Carmelo Anthony returns as a visitor to Madison Square Garden and he should be cheered. He loved New York. He didn’t force his way out of town, never disrespected the fanbase, and he gave it everything. He even looked the other way when Phil Jackson waged his private war. Multiple times Carmelo could have thrown in the towel but he stayed. He repeatedly said he wanted to win in New York and had he done so that would have been special.
Carmelo Anthony has never been the perfect player or the kind of player the Garden faithful unanimously fetishize, not Kobe ruthless, not LeBron unselfishness, not Wade scorer, not capable of carrying a team to a title. He was scintillating at the good things but the little things- to be truthful and to keep it 100- he ignored. His defense and passing were average.
But Melo could score blindfolded. And he loved the lights and New York presssure.
The Knicks before Melo were dreadful. They hadn’t been to the playoffs in six years with Stephon Marbury, Eddy Curry, Al Harrington, David Lee as leading scorers. They won 33 games. 23 games. 33 games. 23 games. 32 games. 29 games. In those years, their first round picks were Channing Frye, Renaldo Balkman, Danilo Galinari, Jordan Hill. No All-Stars. Balkman and Hill are no longer in the league.
The Knicks not only needed a star, they needed Melo. The year before Melo, 2009-10, the Knicks had MSG capacity 98.7%. That was 8th in the league. Two years later with Melo entrenched, MSG capacity was 100%. Standing Room Only.
With Melo, the Knicks were captivating, interesting and relevant. Until April rolled around and the playoffs were here. In 2011, coached by Mike D’Antoni, they were swept by the KG Celtics. The first two games at Boston were close. The next two at MSG were blowouts. Carmelo stunk shooting the ball in game three, the first MSG playoff game since 2004, missing 12 out of 16 shots. He had 11 boards and 6 assists but was a -27. In game 4, the closeout, he had 32 points on 24 shots. He went to the line 11 times. He had 9 rebounds. Amare Stoudamire added 19 points to usher in summer vacation.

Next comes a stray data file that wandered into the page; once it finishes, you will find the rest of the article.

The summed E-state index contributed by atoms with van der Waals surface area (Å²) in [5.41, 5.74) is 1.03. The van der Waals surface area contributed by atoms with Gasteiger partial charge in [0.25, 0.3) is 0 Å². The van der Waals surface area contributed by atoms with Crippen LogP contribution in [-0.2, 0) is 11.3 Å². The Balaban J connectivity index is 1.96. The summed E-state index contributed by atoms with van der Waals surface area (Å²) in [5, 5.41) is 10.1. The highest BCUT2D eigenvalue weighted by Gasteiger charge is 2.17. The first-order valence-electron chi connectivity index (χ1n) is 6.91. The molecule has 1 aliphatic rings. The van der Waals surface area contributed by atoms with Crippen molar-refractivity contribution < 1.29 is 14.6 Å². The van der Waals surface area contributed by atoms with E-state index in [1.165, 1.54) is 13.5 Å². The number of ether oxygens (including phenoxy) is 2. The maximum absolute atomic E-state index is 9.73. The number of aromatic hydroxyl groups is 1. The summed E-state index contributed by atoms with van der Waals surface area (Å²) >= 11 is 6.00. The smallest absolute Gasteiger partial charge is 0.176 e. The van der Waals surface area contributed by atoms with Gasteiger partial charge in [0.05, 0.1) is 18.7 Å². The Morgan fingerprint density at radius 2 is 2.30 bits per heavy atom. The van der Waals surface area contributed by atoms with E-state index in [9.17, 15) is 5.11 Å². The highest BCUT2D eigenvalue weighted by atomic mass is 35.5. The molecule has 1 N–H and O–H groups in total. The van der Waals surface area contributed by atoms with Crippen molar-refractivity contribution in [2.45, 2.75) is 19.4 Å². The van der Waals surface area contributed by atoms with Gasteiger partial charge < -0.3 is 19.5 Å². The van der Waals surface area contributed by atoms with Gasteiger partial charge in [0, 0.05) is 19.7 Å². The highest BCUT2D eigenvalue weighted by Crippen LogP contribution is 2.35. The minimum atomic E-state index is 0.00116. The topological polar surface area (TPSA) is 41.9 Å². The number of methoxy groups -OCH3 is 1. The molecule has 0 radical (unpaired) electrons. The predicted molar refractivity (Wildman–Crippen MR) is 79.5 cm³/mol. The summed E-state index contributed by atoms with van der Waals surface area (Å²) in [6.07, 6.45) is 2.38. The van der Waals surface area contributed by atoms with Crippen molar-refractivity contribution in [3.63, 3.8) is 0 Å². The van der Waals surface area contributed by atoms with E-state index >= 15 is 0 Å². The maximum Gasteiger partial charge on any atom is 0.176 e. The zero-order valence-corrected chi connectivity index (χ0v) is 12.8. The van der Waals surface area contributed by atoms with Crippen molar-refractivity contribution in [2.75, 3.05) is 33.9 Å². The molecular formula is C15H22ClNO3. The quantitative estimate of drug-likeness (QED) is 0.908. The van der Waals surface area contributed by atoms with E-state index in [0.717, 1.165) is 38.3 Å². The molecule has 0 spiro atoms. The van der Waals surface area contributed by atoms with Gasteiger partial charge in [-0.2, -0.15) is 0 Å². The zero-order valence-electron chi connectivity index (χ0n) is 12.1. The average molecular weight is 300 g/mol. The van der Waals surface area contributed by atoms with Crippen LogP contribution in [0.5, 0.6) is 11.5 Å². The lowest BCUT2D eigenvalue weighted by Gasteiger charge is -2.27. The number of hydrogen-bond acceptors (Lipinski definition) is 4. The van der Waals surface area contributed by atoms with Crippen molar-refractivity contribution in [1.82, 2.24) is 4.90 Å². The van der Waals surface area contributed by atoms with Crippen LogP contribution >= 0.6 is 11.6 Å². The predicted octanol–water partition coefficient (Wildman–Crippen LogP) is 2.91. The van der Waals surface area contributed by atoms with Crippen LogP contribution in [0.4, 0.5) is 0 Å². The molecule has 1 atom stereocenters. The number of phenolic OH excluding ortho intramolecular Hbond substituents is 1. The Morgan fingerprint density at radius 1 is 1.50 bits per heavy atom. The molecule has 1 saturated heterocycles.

The next year (2012) they won one game against the Heat so that was progress but the games weren’t close. They lost one game by 33 points, another game by 17 points. The one game the Knicks won was by two points and it was the last game at MSG that year, May 6th 2012.
Then the whispers started. Melo is for the regular season. Melo is unable to carry a team. Melo is selfish. Here he was the supposed difference in New York but he couldn’t win a playoff series. It didn’t help matters that his best friends, LeBron James and Dwyane Wade, were champions.
The next year, 2013, Melo broke through against the Celtics. The Knicks had home court but the pivotal game was Game 3 at the Garden. The Knicks won by 14 to take a 3-0 lead. Melo had 1 rebound and 0 asssits and 0 free throws but scored 26 points on 48% shooting. Raymond Felton and J.R. Smith came up big. Up 3-0, the series was technically over. Finally, Melo had won a playoff series for New York. In the second round, the Knicks lost 2-4 to the Pacers.
And that was that. No more playoffs for the Knicks since 2013.
Melo arrived in New York late February 2011. His first game was against Milwuakee. He dropped 27 in the Garden in his debut along with 10 rebounds. His performance backed up his All-Star rep: he was the best pure scorer in the NBA. He didn’t have to work hard at shooting the rock. Starting in game number one, he did what New Yorkers ask of their superstars. He showed up. He gave the fans joy.
17 rebounds in Boston Garden, 2011 playoffs. 43 points against the Bulls in 2012. (31 shots, 80% from three). 50 points against the Heat in 2013. (69% shooting, 40 minutes). 62 points in 38 minutes against Charlotte, a thing of beauty. (13 rebounds. 65% shooting). 165 points in four games over a five day period, February 19-24, 2014.